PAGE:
The Dog Ate My Innovation


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A doctor, artist, a self-described, “standup (h)ac(k)ademic”, and entrepreneur, our next speaker will leave us questioning our relationship to newness and innovation. Check out this preso by Dr. Emily Lutzker.

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The Dog Ate My Innovation

  1. 1. Emily Lutzker<br />The Dog Ate My Innovation<br />@openinvo<br />
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  4. 4. “When I use a word,”  Humpty Dumpty said, in a rather a scornful tone, <br />“it means just what I choose it to mean—neither more nor less.”<br />
  5. 5. innovaton (noun /i-nə-ˈvā-shən/)<br />1) the introduction of something new<br />2) a new idea, method, or device<br />
  6. 6. new (adj./nü/)<br />1) having recently come into existence :recent, modern <br />2) having been seen, used, or known for a short time : novel <rice was a new crop for the area> (2):unfamiliar <visit new places> b: being other than the former or old <a steady flow of new money> <br />3) having been in a relationship or condition but a short time <new to the job> <a new wife> <br />4) beginning as the resumption or repetition of a previous act or thing <a new day> <the new edition> b: made or become fresh <awoke a new person> c: relating to or being a new moon <br />5) different from one of the same category that has existed previously <new realism> <br />6) of dissimilar origin and usually of superior quality <a new strain of hybrid corn> <br />7) capitalized: modern 3; especially: having been in use after medieval times <br />
  7. 7. THE NEW<br />
  8. 8. THE BIG BLUE NEW<br />
  9. 9. THE OLD NEW<br />THE NEW BLACK?<br />
  10. 10. FASHION<br />technology (fabric) <br />or technique (manufacturing and design)?<br />TECHNIQUE:<br />from Greek "of art, technical"<br />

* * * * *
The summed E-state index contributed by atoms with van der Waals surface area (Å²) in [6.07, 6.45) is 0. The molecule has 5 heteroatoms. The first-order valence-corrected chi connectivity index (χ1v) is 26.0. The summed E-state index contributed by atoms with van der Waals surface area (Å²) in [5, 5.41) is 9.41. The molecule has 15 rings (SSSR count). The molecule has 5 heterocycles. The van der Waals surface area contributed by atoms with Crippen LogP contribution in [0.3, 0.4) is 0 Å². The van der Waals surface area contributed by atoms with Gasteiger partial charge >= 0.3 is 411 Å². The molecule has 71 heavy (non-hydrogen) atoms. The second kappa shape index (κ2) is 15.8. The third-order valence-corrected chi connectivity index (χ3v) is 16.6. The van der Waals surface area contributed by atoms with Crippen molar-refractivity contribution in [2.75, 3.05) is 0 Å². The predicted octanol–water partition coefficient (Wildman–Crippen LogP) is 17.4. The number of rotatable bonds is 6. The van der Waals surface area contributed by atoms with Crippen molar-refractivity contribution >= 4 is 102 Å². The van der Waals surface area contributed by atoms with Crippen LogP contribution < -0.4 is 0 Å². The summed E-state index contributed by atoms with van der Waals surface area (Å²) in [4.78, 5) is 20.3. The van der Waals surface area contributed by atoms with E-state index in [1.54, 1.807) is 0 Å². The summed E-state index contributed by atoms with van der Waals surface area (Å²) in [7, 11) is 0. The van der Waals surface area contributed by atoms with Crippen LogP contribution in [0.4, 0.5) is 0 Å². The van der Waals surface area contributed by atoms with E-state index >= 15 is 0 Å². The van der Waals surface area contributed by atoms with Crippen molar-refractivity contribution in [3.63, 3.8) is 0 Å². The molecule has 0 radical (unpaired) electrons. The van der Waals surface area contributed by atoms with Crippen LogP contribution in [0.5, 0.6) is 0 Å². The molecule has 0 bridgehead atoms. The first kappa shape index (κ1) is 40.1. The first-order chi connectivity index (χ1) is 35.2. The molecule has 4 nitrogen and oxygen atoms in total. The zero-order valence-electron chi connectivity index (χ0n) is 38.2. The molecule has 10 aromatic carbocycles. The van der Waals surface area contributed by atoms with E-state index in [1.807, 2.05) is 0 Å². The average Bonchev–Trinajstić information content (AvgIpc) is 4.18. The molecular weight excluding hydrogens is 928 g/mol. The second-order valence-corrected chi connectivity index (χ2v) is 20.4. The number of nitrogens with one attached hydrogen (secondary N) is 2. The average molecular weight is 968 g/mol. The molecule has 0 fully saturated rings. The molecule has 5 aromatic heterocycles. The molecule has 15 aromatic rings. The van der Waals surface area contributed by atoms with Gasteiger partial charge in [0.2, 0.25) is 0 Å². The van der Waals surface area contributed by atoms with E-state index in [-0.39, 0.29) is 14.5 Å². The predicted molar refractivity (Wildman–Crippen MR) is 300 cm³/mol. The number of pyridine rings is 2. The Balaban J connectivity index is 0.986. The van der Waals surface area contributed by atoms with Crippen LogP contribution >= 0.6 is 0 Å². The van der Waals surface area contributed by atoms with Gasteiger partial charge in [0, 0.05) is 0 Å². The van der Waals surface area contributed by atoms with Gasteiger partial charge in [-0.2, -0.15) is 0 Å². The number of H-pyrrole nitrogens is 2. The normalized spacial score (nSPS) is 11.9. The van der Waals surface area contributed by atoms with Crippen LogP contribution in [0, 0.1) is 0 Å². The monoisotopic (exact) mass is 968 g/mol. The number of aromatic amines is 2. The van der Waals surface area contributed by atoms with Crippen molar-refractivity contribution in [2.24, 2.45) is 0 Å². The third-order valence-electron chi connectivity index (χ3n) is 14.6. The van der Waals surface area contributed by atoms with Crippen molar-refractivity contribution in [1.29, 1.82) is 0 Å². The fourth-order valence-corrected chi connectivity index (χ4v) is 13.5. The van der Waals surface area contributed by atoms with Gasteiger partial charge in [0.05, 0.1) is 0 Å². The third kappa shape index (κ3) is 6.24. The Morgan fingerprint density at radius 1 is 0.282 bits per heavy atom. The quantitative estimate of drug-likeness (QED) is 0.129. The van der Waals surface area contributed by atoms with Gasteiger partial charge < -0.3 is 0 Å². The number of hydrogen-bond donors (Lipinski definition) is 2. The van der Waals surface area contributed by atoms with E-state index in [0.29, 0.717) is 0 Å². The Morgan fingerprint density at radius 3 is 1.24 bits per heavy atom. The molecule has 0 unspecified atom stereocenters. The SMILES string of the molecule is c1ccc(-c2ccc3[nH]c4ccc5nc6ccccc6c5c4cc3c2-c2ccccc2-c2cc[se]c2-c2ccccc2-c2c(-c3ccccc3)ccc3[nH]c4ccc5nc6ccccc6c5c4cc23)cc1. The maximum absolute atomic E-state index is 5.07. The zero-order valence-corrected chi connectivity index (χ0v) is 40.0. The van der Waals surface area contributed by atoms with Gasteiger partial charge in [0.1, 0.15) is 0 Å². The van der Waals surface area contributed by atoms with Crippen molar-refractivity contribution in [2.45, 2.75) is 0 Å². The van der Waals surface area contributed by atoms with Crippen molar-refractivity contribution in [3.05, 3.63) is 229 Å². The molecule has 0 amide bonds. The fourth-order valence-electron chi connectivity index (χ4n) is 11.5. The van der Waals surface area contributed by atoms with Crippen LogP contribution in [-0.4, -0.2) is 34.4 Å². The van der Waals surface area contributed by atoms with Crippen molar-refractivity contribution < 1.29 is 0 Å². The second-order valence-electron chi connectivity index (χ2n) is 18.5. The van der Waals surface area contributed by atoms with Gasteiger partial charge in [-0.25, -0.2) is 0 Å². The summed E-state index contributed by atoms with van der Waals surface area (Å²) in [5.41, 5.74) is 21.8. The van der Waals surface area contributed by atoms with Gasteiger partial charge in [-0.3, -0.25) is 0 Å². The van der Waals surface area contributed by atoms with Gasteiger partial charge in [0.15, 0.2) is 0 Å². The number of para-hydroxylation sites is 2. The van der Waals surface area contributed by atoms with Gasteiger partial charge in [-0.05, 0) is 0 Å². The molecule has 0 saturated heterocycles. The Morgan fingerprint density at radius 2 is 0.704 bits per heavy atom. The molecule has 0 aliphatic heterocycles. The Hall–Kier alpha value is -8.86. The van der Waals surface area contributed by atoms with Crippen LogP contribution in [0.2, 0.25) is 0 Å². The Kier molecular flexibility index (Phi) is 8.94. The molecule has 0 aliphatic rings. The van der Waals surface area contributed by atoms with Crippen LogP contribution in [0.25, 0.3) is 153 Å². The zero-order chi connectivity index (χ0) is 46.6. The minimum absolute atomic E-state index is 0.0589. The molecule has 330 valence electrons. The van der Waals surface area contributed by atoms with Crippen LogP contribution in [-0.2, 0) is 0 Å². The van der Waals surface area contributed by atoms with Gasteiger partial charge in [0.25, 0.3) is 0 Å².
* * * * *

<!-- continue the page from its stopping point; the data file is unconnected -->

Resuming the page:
11. 11. LEO STEINBERGAmerican art critic and art historian b. July 9, 1920<br />
  12. 12. POPART<br />
  13. 13. “One way to cope with the provocations of novel art is to rest firm and maintain solid standards. The standards are set by the critic's long-practiced taste and by his conviction that only thoseinnovations will be significant which promote the established direction of advanced art. All else is irrelevant. Judged for "quality" and for an "advancedness" measurableby given criteria, each work is then graded on acomparative scale.”<br />
  14. 14. “A second way is more yielding. The critic interested in a <br />novel manifestation holds his criteria and taste in reserve. Since they were formed upon yesterday's art, he does not assume that they are ready-made for today. While he seeks to comprehend the objectives behind the new art produced, nothing is a priori excluded or judged irrelevant. Since he is not passing out grades, he<br />suspends judgment until the work's intention has come into focusand his response to it is - in the literal sense of the word - sym-pathetic; not necessarily to approve, butto feel along with it as with a thing that is like no other.”<br />
  15. 15. FORGETTINGAS VIRTUE?<br />
  17. 17. grids<br />cars<br />chips<br />cities<br />SMARTS:<br />
  18. 18. smart≠intelligentor intellectual<br />- Andrew Ross<br />The New Smartness<br />
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  20. 20. INVISIBILITY<br />IS SMART<br />+<br />FORGETTING <br />IS SMART<br />
  21. 21. THERE IS NO DOG<br />